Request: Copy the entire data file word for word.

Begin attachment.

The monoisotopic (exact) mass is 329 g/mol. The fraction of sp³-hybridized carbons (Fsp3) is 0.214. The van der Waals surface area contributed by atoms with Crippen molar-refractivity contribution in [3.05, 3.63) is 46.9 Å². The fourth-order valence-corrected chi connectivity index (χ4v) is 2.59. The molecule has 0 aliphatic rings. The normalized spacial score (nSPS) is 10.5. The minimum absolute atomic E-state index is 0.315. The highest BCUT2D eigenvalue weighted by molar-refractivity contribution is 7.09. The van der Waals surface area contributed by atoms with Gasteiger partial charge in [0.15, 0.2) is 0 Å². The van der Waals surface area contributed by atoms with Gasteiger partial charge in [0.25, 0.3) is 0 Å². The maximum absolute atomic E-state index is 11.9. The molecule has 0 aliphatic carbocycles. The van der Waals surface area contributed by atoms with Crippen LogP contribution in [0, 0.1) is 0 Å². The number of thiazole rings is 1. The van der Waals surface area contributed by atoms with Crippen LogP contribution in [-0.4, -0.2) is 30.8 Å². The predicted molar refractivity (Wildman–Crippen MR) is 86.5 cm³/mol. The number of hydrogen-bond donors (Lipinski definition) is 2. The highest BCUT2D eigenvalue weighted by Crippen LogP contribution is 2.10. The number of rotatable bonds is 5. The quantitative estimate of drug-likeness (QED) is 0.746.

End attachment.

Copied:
The monoisotopic (exact) mass is 329 g/mol. The fraction of sp³-hybridized carbons (Fsp3) is 0.214. The van der Waals surface area contributed by atoms with Crippen molar-refractivity contribution in [3.05, 3.63) is 46.9 Å². The fourth-order valence-corrected chi connectivity index (χ4v) is 2.59. The molecule has 0 aliphatic rings. The normalized spacial score (nSPS) is 10.5. The minimum absolute atomic E-state index is 0.315. The highest BCUT2D eigenvalue weighted by molar-refractivity contribution is 7.09. The van der Waals surface area contributed by atoms with Gasteiger partial charge in [0.15, 0.2) is 0 Å². The van der Waals surface area contributed by atoms with Gasteiger partial charge in [0.25, 0.3) is 0 Å². The maximum absolute atomic E-state index is 11.9. The molecule has 0 aliphatic carbocycles. The van der Waals surface area contributed by atoms with Crippen LogP contribution in [0, 0.1) is 0 Å². The number of thiazole rings is 1. The van der Waals surface area contributed by atoms with Crippen LogP contribution in [-0.4, -0.2) is 30.8 Å². The predicted molar refractivity (Wildman–Crippen MR) is 86.5 cm³/mol. The number of hydrogen-bond donors (Lipinski definition) is 2. The highest BCUT2D eigenvalue weighted by Crippen LogP contribution is 2.10. The number of rotatable bonds is 5. The quantitative estimate of drug-likeness (QED) is 0.746.